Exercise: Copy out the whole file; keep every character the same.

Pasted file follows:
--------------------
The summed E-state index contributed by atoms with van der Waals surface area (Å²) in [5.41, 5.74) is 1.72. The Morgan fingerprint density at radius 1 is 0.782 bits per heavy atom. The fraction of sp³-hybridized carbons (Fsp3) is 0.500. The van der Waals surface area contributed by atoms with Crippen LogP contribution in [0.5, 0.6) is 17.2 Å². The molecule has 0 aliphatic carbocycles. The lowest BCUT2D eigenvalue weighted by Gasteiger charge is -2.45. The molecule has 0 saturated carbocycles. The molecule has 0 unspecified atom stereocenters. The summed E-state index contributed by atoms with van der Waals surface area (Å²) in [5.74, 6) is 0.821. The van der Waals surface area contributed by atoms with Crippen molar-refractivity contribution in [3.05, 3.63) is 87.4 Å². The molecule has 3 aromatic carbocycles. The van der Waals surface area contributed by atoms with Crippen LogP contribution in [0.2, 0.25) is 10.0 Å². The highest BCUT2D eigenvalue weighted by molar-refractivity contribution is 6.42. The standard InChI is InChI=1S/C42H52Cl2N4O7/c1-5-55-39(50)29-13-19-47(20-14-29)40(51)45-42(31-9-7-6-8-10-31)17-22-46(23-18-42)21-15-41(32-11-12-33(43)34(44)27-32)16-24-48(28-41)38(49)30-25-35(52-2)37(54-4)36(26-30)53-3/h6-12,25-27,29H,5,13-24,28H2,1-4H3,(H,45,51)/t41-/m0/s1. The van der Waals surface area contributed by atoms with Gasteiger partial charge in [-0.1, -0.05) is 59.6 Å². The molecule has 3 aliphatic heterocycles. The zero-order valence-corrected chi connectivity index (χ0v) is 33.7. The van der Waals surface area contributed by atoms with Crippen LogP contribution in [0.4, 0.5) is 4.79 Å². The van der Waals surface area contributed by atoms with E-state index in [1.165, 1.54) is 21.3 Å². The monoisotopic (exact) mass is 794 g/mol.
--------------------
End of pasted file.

The summed E-state index contributed by atoms with van der Waals surface area (Å²) in [5.41, 5.74) is 1.72. The Morgan fingerprint density at radius 1 is 0.782 bits per heavy atom. The fraction of sp³-hybridized carbons (Fsp3) is 0.500. The van der Waals surface area contributed by atoms with Crippen LogP contribution in [0.5, 0.6) is 17.2 Å². The molecule has 0 aliphatic carbocycles. The lowest BCUT2D eigenvalue weighted by Gasteiger charge is -2.45. The molecule has 0 saturated carbocycles. The molecule has 0 unspecified atom stereocenters. The summed E-state index contributed by atoms with van der Waals surface area (Å²) in [5.74, 6) is 0.821. The van der Waals surface area contributed by atoms with Crippen molar-refractivity contribution in [3.05, 3.63) is 87.4 Å². The molecule has 3 aromatic carbocycles. The van der Waals surface area contributed by atoms with Crippen LogP contribution in [0.2, 0.25) is 10.0 Å². The highest BCUT2D eigenvalue weighted by molar-refractivity contribution is 6.42. The standard InChI is InChI=1S/C42H52Cl2N4O7/c1-5-55-39(50)29-13-19-47(20-14-29)40(51)45-42(31-9-7-6-8-10-31)17-22-46(23-18-42)21-15-41(32-11-12-33(43)34(44)27-32)16-24-48(28-41)38(49)30-25-35(52-2)37(54-4)36(26-30)53-3/h6-12,25-27,29H,5,13-24,28H2,1-4H3,(H,45,51)/t41-/m0/s1. The van der Waals surface area contributed by atoms with Gasteiger partial charge in [-0.1, -0.05) is 59.6 Å². The molecule has 3 aliphatic heterocycles. The zero-order valence-corrected chi connectivity index (χ0v) is 33.7. The van der Waals surface area contributed by atoms with Crippen LogP contribution in [0.4, 0.5) is 4.79 Å². The van der Waals surface area contributed by atoms with E-state index in [1.165, 1.54) is 21.3 Å². The monoisotopic (exact) mass is 794 g/mol.